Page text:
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Thread: Probation period extended

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    Probation period extended

    Good day all

    I need urgent advice.

    I have been working for a company 3 months and almost 4 weeks.

    On the 8 the of January my 3 months probation period was over, on the 11th of January, I got a letter stating that my probation period is extended. Due to the fact, that I was sick once, and my little one was sick one, I spoke to my boss, one day when I had a personal crisis (discussing personal problems with staff and keeping them out of work), leaving early one day and not working the time back (but I work at least 10 -30 minutes extra every day) and not giving enough feedback to the director.

    this was all discussed and sorted out.

    Then i got this letter stating that they are extending my probation due to this, but i was already repromanded on this.

    The extension was till yesterday. When i asked yesterday afternoon, they told me, that the two bosses is not happy, but the HR lady could not tell my why, and it does not look as if i will be appointed permenantly

    is this leagle?

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    Diamond Member adrianh's Avatar
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    I think that they are taking a fat chance....It is just my opinion though.
    How easily someone is offended is directly proportional to how stupid they are.
    ~GS Elevator

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  4. Thank given for this post:

    Dave A (01-Feb-13), Mike C (01-Feb-13)

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    Diamond Member Blurock's Avatar
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    Quote Originally Posted by Chevon View Post
    Good day all

    The extension was till yesterday. When i asked yesterday afternoon, they told me, that the two bosses is not happy, but the HR lady could not tell my why, and it does not look as if i will be appointed permenantly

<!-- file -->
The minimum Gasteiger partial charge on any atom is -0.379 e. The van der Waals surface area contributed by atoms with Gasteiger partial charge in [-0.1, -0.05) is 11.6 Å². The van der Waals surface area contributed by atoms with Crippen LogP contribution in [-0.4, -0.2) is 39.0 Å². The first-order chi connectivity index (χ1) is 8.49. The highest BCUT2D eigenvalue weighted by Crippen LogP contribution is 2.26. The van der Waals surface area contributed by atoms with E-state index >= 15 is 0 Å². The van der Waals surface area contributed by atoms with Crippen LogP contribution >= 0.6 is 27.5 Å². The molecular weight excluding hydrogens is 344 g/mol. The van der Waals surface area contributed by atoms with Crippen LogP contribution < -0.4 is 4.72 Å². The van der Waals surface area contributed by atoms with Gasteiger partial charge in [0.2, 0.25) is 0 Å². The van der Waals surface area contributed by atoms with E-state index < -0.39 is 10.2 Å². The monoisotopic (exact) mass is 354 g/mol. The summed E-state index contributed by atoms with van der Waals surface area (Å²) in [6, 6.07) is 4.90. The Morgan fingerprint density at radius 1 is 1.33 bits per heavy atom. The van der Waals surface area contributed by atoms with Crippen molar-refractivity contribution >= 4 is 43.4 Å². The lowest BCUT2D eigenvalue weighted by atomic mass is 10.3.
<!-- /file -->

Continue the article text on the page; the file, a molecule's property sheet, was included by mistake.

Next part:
is this leagle?
    It may not be leagle, but it is legal and according to labour law.

    You have not met the criteria first time round and management have given you a second chance. How did you use this 2nd chance? Did you prove to them that you have the right attitude for the job and would you be an asset to the company, or do you have issues that will take up unnecessary time of management to sort out?
    Excellence is not a skill; its an attitude...

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    Diamond Member adrianh's Avatar
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    but it is legal and according to labour law.
    So what stops a company from doing this 4 times in a row and then simply saying that they can't employ you permanently - surely there comes a time when the company HAS to make a decision?
    How easily someone is offended is directly proportional to how stupid they are.
    ~GS Elevator

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    Remember the company has a right not to extend and simply terminate. But, they did a reasonable thing and thrown a "life-line or second chance"
    For now, its appropriate to give the company benefit here and iron out issues before second term ends